by Amedeo Cesta, Gabriella Cortellessa, Lorenza Tiberio
We are currently working on a project, named ExCITE, the goal of which is to intensively evaluate a tele-presence robot against a wide spectrum of requirements of the elderly. This work is at the intersection of two emerging fields, Human-Robot Interaction (HRI) and Ambient Assisted Living (AAL), and involves both long term and cross-cultural user evaluation.
The Planning and Scheduling Team (PST) at the Institute for Cognitive Science and Technology (ISTC-CNR) is currently working within an AAL project called ExCITE whose goal is to adapt an existing tele-presence robotic platform to support the participation of elderly people in social life. The sense of isolation associated with increasing age is a very relevant issue for the elderly. Retirement, living far from family members and reduced physical ability may limit their ability to be socially engaged, which in turn may augment the risk of occurrence of cognitive deficits. The challenge of ExCITE is to carry out a set of fielded experiments with the elderly in their living environment, exploring the ability of the robot to reduce the sense of social isolation by bridging distances, facilitating interaction and communication.
The project reference platform is the mobile presence robot Giraff. The robot is a remotely controlled mobile, physical avatar, of human-height, integrated with a videoconferencing system (including a camera, display, speaker and microphone). Giraff is accessed and controlled via a standard computer/laptop over the Internet, using an application, called “the pilot”, downloadable for free. From a remote location, a person with quite limited computer training can “visit” a home and intuitively navigate Giraff in the environment.
Figure 1: Giraff allows remote visitors (healthcare professionals and/or relatives and friends) to visit end-users in their living environment thus contributing to maintain social relationships and enabling home assistance to frail older adults.
ExCITE aims to allow the elderly to remain in their home environments, enabling loved ones and caregivers to maintain a higher level of communication and interaction with them. A number of individual, personal health and lifestyle factors may influence perceptions, expectations and acceptance of the Giraff robot. From the HRI point of view, ExCITE addresses a very difficult challenge: the challenge of moving laboratory experiments to real life settings involving real people. Most of the known experimental results have been either video-based or obtained in restricted and controlled laboratory settings. In contrast, Giraff, with its ease of use and technical robustness, makes possible a long-term fielded evaluation, unusual in robotic research. This scenario highlights an almost unique perspective offered by the project, but also underscores the potential difficulties that may be encountered given the high variability of experimental settings and the possible risk of technology abandonment after a first period of curiosity driven utilization.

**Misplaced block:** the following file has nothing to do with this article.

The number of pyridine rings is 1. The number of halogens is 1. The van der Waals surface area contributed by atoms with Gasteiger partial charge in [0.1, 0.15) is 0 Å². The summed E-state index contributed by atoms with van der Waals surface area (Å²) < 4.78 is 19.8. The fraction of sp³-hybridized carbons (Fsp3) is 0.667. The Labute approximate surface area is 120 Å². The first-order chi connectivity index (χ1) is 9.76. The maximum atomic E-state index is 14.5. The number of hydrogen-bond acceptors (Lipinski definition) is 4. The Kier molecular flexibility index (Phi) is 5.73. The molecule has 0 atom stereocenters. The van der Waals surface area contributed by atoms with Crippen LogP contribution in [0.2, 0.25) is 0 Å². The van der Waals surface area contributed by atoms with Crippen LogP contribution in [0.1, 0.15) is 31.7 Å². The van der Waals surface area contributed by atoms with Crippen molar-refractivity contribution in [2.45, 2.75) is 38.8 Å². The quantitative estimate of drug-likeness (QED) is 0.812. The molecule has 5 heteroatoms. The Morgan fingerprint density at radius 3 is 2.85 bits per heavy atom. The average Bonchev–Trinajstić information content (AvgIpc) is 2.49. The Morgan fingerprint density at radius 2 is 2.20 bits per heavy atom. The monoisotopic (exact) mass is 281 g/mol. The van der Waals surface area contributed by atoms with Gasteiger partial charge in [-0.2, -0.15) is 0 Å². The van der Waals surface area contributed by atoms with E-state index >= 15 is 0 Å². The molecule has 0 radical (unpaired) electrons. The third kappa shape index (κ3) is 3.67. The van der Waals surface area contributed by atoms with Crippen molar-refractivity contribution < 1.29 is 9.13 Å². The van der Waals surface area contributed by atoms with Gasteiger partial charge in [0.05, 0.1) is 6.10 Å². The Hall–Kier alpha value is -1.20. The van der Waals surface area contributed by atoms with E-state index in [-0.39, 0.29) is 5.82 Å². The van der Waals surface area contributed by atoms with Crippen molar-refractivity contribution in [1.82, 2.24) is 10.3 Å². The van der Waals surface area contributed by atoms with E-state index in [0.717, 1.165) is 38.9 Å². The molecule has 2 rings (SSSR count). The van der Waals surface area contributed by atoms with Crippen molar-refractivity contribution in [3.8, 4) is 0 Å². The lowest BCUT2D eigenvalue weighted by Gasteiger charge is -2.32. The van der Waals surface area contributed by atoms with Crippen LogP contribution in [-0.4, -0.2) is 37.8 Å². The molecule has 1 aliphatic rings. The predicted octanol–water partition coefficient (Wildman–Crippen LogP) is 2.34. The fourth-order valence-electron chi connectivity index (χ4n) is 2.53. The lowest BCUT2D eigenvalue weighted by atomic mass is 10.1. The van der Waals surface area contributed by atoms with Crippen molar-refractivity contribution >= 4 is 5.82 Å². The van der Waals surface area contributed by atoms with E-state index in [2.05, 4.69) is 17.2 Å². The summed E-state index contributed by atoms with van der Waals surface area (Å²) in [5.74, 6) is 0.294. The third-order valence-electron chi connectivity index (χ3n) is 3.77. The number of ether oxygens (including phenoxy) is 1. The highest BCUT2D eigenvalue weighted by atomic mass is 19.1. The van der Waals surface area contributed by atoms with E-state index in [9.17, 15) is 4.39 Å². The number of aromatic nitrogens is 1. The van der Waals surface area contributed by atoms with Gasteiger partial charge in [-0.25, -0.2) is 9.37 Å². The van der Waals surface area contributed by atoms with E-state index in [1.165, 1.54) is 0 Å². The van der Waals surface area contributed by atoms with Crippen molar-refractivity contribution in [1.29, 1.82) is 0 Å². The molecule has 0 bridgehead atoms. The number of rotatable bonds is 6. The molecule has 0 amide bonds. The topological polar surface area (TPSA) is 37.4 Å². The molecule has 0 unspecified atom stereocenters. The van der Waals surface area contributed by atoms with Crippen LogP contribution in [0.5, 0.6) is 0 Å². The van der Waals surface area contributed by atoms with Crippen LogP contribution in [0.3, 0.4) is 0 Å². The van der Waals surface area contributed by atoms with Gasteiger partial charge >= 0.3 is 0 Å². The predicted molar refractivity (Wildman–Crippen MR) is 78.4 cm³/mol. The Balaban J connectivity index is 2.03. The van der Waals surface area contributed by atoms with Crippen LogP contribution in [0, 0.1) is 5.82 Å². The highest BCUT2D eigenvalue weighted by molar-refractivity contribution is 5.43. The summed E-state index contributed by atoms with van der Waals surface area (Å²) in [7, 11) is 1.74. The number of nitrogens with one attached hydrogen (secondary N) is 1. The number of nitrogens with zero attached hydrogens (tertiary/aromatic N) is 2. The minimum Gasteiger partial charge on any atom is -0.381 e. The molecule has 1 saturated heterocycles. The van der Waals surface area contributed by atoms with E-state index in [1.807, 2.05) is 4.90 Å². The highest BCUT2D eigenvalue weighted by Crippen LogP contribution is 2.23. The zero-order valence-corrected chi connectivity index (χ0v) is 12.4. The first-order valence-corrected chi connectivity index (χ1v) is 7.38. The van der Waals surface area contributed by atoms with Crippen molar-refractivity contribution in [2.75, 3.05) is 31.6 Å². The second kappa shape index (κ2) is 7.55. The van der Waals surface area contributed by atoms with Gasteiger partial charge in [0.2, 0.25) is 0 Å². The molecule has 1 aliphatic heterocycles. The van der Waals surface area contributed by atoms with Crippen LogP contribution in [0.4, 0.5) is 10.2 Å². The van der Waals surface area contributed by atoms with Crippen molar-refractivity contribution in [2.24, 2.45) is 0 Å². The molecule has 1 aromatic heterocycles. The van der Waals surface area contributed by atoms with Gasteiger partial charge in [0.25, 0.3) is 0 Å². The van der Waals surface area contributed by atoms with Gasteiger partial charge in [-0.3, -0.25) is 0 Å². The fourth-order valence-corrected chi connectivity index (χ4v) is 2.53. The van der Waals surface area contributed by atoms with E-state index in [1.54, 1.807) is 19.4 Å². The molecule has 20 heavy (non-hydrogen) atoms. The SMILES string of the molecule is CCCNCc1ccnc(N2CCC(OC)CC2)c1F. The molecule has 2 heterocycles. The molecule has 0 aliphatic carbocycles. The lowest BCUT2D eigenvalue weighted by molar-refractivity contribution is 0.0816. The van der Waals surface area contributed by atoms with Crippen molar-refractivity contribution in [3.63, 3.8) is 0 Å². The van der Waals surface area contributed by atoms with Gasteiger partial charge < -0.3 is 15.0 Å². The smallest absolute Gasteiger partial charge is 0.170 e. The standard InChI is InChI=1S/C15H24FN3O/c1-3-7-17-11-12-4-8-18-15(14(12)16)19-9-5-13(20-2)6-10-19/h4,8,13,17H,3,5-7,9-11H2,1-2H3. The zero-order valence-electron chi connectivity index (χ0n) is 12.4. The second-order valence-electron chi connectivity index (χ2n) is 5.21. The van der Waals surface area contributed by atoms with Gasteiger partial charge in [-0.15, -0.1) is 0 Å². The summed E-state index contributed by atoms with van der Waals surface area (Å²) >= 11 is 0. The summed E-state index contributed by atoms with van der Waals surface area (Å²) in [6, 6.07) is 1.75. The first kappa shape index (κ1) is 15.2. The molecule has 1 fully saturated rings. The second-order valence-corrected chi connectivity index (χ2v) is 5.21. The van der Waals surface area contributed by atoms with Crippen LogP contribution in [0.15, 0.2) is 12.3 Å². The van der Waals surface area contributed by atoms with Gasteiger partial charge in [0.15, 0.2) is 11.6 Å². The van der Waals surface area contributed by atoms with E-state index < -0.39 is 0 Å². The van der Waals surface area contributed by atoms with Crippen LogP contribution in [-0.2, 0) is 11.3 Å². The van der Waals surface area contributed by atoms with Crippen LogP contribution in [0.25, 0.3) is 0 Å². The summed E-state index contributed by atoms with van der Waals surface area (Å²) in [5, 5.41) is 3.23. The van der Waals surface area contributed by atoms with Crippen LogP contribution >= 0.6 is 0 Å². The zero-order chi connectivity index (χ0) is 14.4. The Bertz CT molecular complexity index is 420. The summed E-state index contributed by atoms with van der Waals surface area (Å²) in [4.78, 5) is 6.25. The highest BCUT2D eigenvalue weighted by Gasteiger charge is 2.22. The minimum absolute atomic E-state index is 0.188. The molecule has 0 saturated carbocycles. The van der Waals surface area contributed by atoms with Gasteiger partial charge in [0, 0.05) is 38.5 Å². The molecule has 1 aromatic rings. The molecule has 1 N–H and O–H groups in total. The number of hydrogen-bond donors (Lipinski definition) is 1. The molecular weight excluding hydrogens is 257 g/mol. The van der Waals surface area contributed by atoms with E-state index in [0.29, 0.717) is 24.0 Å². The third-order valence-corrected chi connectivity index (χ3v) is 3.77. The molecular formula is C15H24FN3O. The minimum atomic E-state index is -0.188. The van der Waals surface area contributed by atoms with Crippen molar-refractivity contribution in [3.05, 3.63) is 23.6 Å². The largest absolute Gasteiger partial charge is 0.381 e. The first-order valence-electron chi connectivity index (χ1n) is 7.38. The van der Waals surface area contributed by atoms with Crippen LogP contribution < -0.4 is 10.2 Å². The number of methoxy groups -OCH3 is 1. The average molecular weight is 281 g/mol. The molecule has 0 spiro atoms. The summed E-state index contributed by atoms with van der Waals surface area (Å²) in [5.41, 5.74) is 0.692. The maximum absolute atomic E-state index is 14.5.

We are responsible for the design and implementation of the field tests. We have selected qualitative and quantitative research techniques for the assessment of attitudes and individual perceptions of Giraff. The aim of the evaluation is twofold: to measure the usability of the interface from the pilot side, and also to assess acceptance, improvement of social isolation/loneliness, perceived usefulness, and engagement by the end-user.
Two different scenarios have been chosen as test cases in Italy: (i) a private home and (ii) a rehabilitation centre. In the first case, the Giraff is being placed in an elderly woman’s house for several months in order to assess its impact on daily routine in terms of improvement of social isolation/loneliness. The lady has a reduced mobility capability, lives with a caregiver and spends much of her time at home receiving weekly visits from her only daughter who lives in the same city. The woman has two other sons who live far away and Giraff would offer the possibility of increasing the frequency of contact with them through “virtual visits”.
The aim of the second test case is to validate the use of the Giraff robot as a tool for cognitive rehabilitation. This scenario poses even more challenging problems. For instance, before assessing the use of Giraff as a device for “remote cognitive rehabilitation” a preliminary assessment is needed in order to understand how patients with cognitive impairments feel about their interactions with the robot (“Are they scared? Would they accept it”?). The main objective of the clinical trial is to observe patient’s physiological stress response during interaction with the robot.
The ExCITE partners come from Italy, Spain and Sweden: Örebro University (coordinator), University of Malaga and CNR (research centres), Giraff AB (the robot manufacturers), RatioConsulta SpA (a software company), and the Örebro City Council as end-user representative. An additional project goal is to analyse the cross-cultural aspects involved in the use of this technology.